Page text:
Good evening everyone,

All my imports of any language are completely out of order. Sentences are broken in the wrong places, and the audio doesn’t match the timing of the text. I’ve tried importing through TXT, PDF, and other formats, but the same issue occurs. Even when I try to edit the lesson, everything remains disorganized. Could someone please help me? How should I import the sentences and text to ensure they appear correctly?

It’s hard to know what your issue is as you didn’t provide much information, but two things:

  1. If you import an .mp3 along with a .txt or a .pdf, the timestamps are auto-generated. This means a complex software tries to do it, but modern, commercial software is just not up to a level to do it perfectly. The most common factors for inaccurate timestamps are: text not exactly matching the audio (eg. an introduction of the podcast not included in the transcript, the foreward of the book not in the audiobook) and unclear audio (eg. people talking about top of each other, music in the background, mumbling). Auto-generated timestamps works well in some cases (clear audio with perfectly matching transcripts for some languages), but if you are expecting that it’s a perfect software, you need to go forward in your time machine several years to find such a software.

  2. Importing is only as good as the original document. If you are trying to import a .pdf, which is not text, but rather images, it just fails. If you are trying to import a .txt file, which has poor paragraphing (which is common), your lesson will have poor paragraphing. Have you checked the quality of the original documents? Many original documents are not great quality to be easily imported into LingQ. That said, the importing function 100% has issues with paragraphing, when I last checked a month ago. But you need to provide more information, if it’s going to be reported as a bug - exact details how to replicate (eg. go here, then here, then here, etc.), links to documents, screenshots and/or screen recordings.

If you want great timestamps, import YouTube videos (because they are human-edited). Unfortunately, you get subtitles, not real paragraphs.

If you want great paragraphing, import news articles or some eBooks (my favourite format is .epub, but sometimes it also has paragraph break issues, but this is the LingQ bug I was referring to from the other month). Unfortunately, you don’t get audio with it.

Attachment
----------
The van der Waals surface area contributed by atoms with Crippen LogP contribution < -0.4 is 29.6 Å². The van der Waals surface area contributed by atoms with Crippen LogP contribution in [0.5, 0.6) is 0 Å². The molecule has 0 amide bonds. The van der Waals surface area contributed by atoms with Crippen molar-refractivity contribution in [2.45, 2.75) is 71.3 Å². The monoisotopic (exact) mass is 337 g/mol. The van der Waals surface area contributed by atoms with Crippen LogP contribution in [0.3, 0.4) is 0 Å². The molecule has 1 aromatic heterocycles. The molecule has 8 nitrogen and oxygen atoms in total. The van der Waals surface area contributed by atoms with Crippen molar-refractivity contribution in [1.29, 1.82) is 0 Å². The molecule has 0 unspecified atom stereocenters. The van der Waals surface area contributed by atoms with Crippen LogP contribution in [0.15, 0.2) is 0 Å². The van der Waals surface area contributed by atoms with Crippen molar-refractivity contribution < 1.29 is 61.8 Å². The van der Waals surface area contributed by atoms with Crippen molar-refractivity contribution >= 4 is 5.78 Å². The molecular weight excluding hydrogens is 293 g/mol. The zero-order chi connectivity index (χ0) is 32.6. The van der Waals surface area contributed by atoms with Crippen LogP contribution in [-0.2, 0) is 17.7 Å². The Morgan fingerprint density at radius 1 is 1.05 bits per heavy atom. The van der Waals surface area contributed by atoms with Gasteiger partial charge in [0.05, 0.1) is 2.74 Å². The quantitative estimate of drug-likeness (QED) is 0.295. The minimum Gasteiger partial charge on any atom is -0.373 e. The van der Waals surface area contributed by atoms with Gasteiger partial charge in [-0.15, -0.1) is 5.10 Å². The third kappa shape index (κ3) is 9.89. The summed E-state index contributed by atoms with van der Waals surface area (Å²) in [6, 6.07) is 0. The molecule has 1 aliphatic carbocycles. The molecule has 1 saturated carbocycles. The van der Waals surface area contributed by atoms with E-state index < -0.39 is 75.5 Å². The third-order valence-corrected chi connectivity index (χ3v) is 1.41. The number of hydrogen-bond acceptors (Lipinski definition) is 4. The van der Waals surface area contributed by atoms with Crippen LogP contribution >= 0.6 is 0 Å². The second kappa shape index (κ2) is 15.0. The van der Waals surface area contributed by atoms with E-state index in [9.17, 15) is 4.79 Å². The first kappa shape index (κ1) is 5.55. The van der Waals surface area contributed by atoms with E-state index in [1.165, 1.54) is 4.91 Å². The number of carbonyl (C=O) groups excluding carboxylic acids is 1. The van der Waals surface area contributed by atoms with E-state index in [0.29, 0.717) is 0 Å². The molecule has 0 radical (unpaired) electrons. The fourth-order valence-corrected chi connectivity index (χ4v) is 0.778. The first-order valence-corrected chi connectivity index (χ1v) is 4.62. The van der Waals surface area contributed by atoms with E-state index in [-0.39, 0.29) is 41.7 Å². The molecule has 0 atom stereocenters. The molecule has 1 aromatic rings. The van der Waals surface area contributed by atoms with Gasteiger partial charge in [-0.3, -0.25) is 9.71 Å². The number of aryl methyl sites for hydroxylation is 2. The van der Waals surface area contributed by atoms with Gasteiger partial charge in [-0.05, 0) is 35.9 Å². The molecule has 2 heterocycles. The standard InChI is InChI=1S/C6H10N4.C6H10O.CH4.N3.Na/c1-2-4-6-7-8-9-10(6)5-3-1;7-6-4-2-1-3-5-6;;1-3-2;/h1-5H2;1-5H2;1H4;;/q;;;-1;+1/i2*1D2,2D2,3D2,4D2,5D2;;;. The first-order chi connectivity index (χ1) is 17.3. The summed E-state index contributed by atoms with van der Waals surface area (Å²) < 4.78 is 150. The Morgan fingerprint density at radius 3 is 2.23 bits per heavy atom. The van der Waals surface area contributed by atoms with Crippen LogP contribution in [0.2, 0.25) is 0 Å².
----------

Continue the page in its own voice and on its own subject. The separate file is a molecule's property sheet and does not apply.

The only sure-fire way to get perfect paragraphs and timestamps is if you manually edit it, which IMO is not worth the time.

1 Like

All the files I import are always the same models, TXT or PDF, which have always been in accordance with audio. The big problem is the sentence division that LingQ doesn’t separate correctly, breaking lines or phrases in the middle… Anyway, I’ll wait for a response to see if it’s a bug or something like that.

1 Like

Yeah, line breaks was definitely a bug last time I was importing books, as mentioned. If you provide some screenshots of the original book vs. screenshots of the LingQ import of examples of poorly split sentences, this would be much more helpful for the testers to see you are also having the same issue as I was having. Screenshots with bug reports are very helpful.

I believe I have identified the problem that causes the incorrect sentence fragmentation. LingQ automatically breaks sentences whenever there is a (space) after a comma or period, but not every comma indicates a new sentence. For example, if I import the following sentence into LingQ:

“Sí, pero hay un problema. La ubicación no es tan buena como la del otro. Está en las afueras de la ciudad.”

LingQ will break sentences after any space that comes after punctuation, whether it be a comma, period, or symbols. For example, this sentence would be divided by LingQ as follows:

pero hay un problema.
La ubicación no es tan buena como la del otro.
Está en las afueras de la ciudad.

What actually causes the incorrect fragmentation of the sentence is that, in fact, everything should be just one sentence.

To import it correctly where LingQ considers the entire text as a single sentence, I would have to import it in the following manner:

“Sí,pero hay un problema.La ubicación no es tan buena como la del otro.Está en las afueras de la ciudad.”

It can be observed that I had to remove all spaces within the sentence in order to prevent LingQ from incorrectly breaking the sentence. I still believe that LingQ’s system should automatically break sentences only when there is a space after a period (.), rather than a comma (,) or symbols (!)… Well, I hope I have helped in some way to address this error.

Thanks, we will investigate that further.